Wisconsin Senate Delivers A Major Setback To Unions And Workers In General
Wisconsin's Republican dominated Senate; without any of its Democrat lawmakers; voted Thursday to strip just about all of the collective bargaining rights from the state's public workers. The Democratic Senators purposely stayed out of the state to block a vote and the Republican majority sidestepped that by renaming the measure as merely a procedural question rather than a standard piece of substantive legislation. Thus, both parties resorted to unusual and dramatic "tactics" to either destroy or preserve unions. This procedural move by the Republicans ended an incredibly acrimonious standoff over labor rights and it secured a key victory for Republicans who have targeted unions nationwide.
After the Senate action, Wisconsin's Assembly then passed Governor Scott Walker's radical attack on the rights of free assembly and rights to bargain collectively by a 53-42 margin. There was no Democratic support for the measure and there were four no votes from the GOP. A large crowd of protesters in the capitol gallery exploded into screams, hollering, "Shame! Shame! Shame!," as the Republican lawmakers departed the chamber. Public employees have not only lost most of their decades long standing rights of public assembly and collective bargaining, they have also lost approximately eight (8%) percent of their income.
Walker, the new Governor, sparked a national debate over labor rights for public employees. This is considered a key victory for Republicans; many of whom have specifically targeted unions in general and public workers in specific. Very similar bargaining restrictions are "on the table" in Ohio. The Wisconsin debate resulted in tens of thousands of protesters in the state Capitol for weeks with rallies and demonstrations against Governor Walker's anti-union legislation.
Three interesting aspects of this story have not been sufficiently publicized: (1.) the teacher's unions and most public sector unions were specifically included in the new legislation limiting their rights. These unions opposed the new governor in the last campaign just months ago. The Police and Firemen's unions were specifically excluded from this legislation with their rights remaining intact and they supported this new governor. Even so, the Police and Firemen may be next on the target list. (2.) Wisconsin's budget crisis is nowhere near as bad as most states and the union busting campaign will do very little to fix what problems they do have, but it makes for great political theater and it plays to the radical Republican and Tea Party supporters of the new governor. And, (3.) in Indiana where some lesser such modifications to worker rights was tried, it has not saved the promised money. Public employees have still lost jobs, income, and benefits. It did not fix the budget shortfalls. While outsourcing of public works and services did save money here and there by hiring people for less money and less benefits, the companies that provided these cheaper workers reaped impressive profits such that no real savings took place.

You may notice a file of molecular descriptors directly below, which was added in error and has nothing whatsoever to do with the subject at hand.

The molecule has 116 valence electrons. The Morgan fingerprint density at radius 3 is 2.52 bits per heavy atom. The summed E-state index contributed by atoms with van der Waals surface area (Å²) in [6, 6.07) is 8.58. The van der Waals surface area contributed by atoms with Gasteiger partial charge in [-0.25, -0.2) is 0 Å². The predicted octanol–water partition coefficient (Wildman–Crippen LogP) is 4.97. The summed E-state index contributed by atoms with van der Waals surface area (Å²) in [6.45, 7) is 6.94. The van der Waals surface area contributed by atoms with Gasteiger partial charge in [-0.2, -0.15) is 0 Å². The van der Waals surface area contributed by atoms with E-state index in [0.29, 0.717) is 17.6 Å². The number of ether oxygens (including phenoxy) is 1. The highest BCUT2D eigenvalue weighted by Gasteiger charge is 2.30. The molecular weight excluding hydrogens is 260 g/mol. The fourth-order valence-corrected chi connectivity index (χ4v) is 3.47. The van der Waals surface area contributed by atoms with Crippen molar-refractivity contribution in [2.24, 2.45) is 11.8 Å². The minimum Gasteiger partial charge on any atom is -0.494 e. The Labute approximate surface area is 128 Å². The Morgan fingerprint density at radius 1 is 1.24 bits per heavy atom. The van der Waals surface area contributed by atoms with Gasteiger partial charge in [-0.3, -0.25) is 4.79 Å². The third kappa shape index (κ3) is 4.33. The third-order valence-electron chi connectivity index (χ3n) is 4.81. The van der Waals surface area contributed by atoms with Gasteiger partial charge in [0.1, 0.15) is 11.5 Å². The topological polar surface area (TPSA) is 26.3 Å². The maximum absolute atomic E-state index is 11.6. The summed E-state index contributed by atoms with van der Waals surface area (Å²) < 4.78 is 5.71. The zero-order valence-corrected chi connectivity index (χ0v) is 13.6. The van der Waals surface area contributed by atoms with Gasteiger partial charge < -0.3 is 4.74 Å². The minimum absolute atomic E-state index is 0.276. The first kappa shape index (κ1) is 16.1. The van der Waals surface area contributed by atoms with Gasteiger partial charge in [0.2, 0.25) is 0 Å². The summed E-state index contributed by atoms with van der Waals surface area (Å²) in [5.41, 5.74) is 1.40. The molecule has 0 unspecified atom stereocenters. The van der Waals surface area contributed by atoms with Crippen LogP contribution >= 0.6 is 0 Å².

Florida; because of its long standing Southern roots and its philosophies of trying to attract large businesses here has never been a particularly strong union state, but this potentially national trend should be followed closely. Unions not only bargain for salary, they bargain for many things including safer working conditions. In Wisconsin, for example, one of the affected unions protects nurses and a large part of their recent bargaining involved limiting the number of cancer patients a nurse is responsible for at any given time. The issue was not salary, it was patient safety.